After moving our family from India to Newfoundland, my parents maintained a strong commitment to exposing their children to cultural activities. As a result, I spent a lot of time during my formative years visiting museums, galleries and other cultural institutions, whether in our own backyard or halfway around the world.
Whether in marketing content, in the names and faces behind the works themselves, in the institution’s own employees or amongst its visitor population, I eventually tuned into the fact that nobody looked like me.
Gradually, I began asking myself whether or not I even belonged in these spaces, despite my strong interest in exploring them.
A Growing Problem
I’m not the only one who feels this way. There’s no shortage of data showing the significant number of people—especially young people—who feel a disconnect with their local cultural institutions:
- A 2017 study by Colleen Dilenschneider found that 26% of college-educated ethnically diverse people believe cultural organizations are “not welcoming for people like me.”
- A recent follow up study found that roughly 40% of millennials and 35% of the general population felt that history and art museums were “not for people like me.”
- A 2015 study by The Andrew W. Mellon Foundation of over 30,000 employees across 332 American museums also found that 84% of American curators, educators, conservators, museum directors and leadership staff were white. Despite strong efforts, the numbers have barely budged since.
For museums, art exhibits and other cultural institutions to maintain their relevance, they must expand their reach beyond primarily white, older, affluent audiences, and provide a welcoming environment to all.
Top attributes of historic visitors, US market (Source: Colleen Dilenschneider)
There are many areas where diversity can improve at museums—from their visitor base to audience engagement and Board diversity—but for the purposes of this article, I will focus on marketing's role.
1| Reflect The Audience You Want to Attract
Museums and exhibits have a longstanding history of showing off empty spaces. The images used in marketing have traditionally focused on the works themselves—often showcasing them displayed in otherwise empty halls and showrooms—but such imagery is less than inviting, especially to visitors who don’t necessarily feel welcome or familiar with your institution.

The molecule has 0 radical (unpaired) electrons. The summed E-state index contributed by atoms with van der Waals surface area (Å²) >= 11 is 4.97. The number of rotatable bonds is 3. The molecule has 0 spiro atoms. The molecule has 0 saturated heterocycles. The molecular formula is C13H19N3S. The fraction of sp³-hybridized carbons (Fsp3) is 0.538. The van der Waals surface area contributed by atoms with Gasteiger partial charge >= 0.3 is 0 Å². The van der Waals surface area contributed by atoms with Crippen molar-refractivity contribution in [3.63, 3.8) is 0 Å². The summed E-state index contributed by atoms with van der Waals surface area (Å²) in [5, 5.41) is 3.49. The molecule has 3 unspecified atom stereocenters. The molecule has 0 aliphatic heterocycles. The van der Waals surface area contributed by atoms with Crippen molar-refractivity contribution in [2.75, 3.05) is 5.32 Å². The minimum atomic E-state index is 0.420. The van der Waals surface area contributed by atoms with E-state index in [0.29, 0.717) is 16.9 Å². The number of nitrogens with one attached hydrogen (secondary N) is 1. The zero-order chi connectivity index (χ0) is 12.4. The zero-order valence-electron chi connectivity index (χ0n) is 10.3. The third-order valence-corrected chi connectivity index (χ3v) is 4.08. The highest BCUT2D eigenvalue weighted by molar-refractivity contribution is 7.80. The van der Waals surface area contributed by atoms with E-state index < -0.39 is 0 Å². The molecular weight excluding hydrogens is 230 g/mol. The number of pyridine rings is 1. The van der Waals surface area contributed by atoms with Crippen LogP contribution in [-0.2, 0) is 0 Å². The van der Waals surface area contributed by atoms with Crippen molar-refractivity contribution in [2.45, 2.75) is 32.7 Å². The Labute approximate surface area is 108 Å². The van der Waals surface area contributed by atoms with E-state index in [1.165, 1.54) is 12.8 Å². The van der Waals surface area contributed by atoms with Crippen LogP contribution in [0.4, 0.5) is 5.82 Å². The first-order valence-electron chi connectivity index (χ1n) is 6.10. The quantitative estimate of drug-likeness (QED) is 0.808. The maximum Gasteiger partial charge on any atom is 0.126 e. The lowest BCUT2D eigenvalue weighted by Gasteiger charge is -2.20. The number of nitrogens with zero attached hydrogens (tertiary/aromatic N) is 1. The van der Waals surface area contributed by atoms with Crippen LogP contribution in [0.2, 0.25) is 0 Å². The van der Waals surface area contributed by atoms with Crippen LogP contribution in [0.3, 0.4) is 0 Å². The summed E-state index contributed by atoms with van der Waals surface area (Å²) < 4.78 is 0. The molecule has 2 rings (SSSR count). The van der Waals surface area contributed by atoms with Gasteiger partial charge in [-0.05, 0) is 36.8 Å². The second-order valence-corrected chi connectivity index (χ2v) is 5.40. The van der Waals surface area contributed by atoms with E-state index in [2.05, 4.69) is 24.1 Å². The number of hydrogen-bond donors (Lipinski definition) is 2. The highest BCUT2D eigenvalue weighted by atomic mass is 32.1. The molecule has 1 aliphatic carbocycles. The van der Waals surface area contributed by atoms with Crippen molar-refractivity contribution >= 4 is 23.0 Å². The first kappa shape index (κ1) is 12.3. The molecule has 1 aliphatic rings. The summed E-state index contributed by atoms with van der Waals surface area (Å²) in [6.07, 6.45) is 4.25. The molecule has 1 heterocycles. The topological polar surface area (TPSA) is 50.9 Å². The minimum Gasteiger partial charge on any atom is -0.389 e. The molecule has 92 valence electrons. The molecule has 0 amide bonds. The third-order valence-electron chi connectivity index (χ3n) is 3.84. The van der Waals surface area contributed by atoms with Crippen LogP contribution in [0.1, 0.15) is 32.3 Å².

Even when I noticed imagery did include people, those being featured were primarily white, older and affluent. I can barely recall seeing anyone that looked like me in any of the marketing material associated with the places I used to visit.
If cultural institutions want to expand their reach, they can start by re-examining their current visual content strategy. Whether in print ads, social media content, website content or any other imagery associated with the institution, it’s important to ensure viewers of all demographics see themselves reflected.
The same is also true of influencer campaigns, which unintentionally send the wrong message when they aren’t inclusive of a range of influencer types. In fact, 88% of American marketers agree that more diverse images help a brand’s reputation, while 91% believe there’s still room for improvement when it comes to showcasing diversity in visual imagery.
2| Remove All Barriers to Entry
There are many reasons why someone might not feel welcome in a cultural institution. In fact, they might not even feel comfortable asking practical questions about the experience.
When I started attending museums and art galleries, I really didn’t know what to wear, how to act, what to do and what to say.
People are often confused about many elements of the visitor experience, such as whether they can bring their children, whether the institution is wheelchair accessible, whether they’re allowed to talk and have fun in the exhibits, whether food is allowed, etc.
An example of an FAQ section (Source: ROM)